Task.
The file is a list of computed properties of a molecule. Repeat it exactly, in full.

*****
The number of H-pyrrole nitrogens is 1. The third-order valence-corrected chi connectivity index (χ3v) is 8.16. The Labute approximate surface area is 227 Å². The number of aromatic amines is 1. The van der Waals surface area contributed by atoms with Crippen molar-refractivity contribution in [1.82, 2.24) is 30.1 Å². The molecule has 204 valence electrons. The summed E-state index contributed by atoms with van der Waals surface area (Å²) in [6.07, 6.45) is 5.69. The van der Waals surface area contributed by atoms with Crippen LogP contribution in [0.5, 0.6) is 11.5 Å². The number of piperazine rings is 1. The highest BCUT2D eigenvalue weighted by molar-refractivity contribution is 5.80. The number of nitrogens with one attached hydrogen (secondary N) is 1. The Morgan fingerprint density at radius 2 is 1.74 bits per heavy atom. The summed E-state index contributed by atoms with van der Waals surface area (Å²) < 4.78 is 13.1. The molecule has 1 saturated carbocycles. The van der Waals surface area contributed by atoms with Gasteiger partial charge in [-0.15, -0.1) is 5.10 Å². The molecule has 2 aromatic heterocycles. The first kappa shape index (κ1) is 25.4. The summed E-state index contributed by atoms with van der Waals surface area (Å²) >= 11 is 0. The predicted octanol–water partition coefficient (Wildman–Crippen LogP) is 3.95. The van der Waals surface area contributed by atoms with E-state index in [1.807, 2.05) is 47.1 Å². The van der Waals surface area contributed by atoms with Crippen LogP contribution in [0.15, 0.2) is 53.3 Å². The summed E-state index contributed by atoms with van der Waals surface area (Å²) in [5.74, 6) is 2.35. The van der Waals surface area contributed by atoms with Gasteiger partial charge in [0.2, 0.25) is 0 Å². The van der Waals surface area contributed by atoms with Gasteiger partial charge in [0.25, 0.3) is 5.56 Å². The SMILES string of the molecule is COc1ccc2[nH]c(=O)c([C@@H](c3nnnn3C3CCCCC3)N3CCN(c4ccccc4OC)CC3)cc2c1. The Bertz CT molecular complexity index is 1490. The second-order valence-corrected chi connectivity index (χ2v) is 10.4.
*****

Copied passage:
The number of H-pyrrole nitrogens is 1. The third-order valence-corrected chi connectivity index (χ3v) is 8.16. The Labute approximate surface area is 227 Å². The number of aromatic amines is 1. The van der Waals surface area contributed by atoms with Crippen molar-refractivity contribution in [1.82, 2.24) is 30.1 Å². The molecule has 204 valence electrons. The summed E-state index contributed by atoms with van der Waals surface area (Å²) in [6.07, 6.45) is 5.69. The van der Waals surface area contributed by atoms with Crippen LogP contribution in [0.5, 0.6) is 11.5 Å². The number of piperazine rings is 1. The highest BCUT2D eigenvalue weighted by molar-refractivity contribution is 5.80. The number of nitrogens with one attached hydrogen (secondary N) is 1. The Morgan fingerprint density at radius 2 is 1.74 bits per heavy atom. The summed E-state index contributed by atoms with van der Waals surface area (Å²) < 4.78 is 13.1. The molecule has 1 saturated carbocycles. The van der Waals surface area contributed by atoms with Gasteiger partial charge in [-0.15, -0.1) is 5.10 Å². The molecule has 2 aromatic heterocycles. The first kappa shape index (κ1) is 25.4. The summed E-state index contributed by atoms with van der Waals surface area (Å²) >= 11 is 0. The predicted octanol–water partition coefficient (Wildman–Crippen LogP) is 3.95. The van der Waals surface area contributed by atoms with E-state index in [1.807, 2.05) is 47.1 Å². The van der Waals surface area contributed by atoms with Crippen LogP contribution in [0.15, 0.2) is 53.3 Å². The summed E-state index contributed by atoms with van der Waals surface area (Å²) in [5.74, 6) is 2.35. The van der Waals surface area contributed by atoms with Gasteiger partial charge in [0.2, 0.25) is 0 Å². The van der Waals surface area contributed by atoms with Gasteiger partial charge in [0.25, 0.3) is 5.56 Å². The SMILES string of the molecule is COc1ccc2[nH]c(=O)c([C@@H](c3nnnn3C3CCCCC3)N3CCN(c4ccccc4OC)CC3)cc2c1. The Bertz CT molecular complexity index is 1490. The second-order valence-corrected chi connectivity index (χ2v) is 10.4.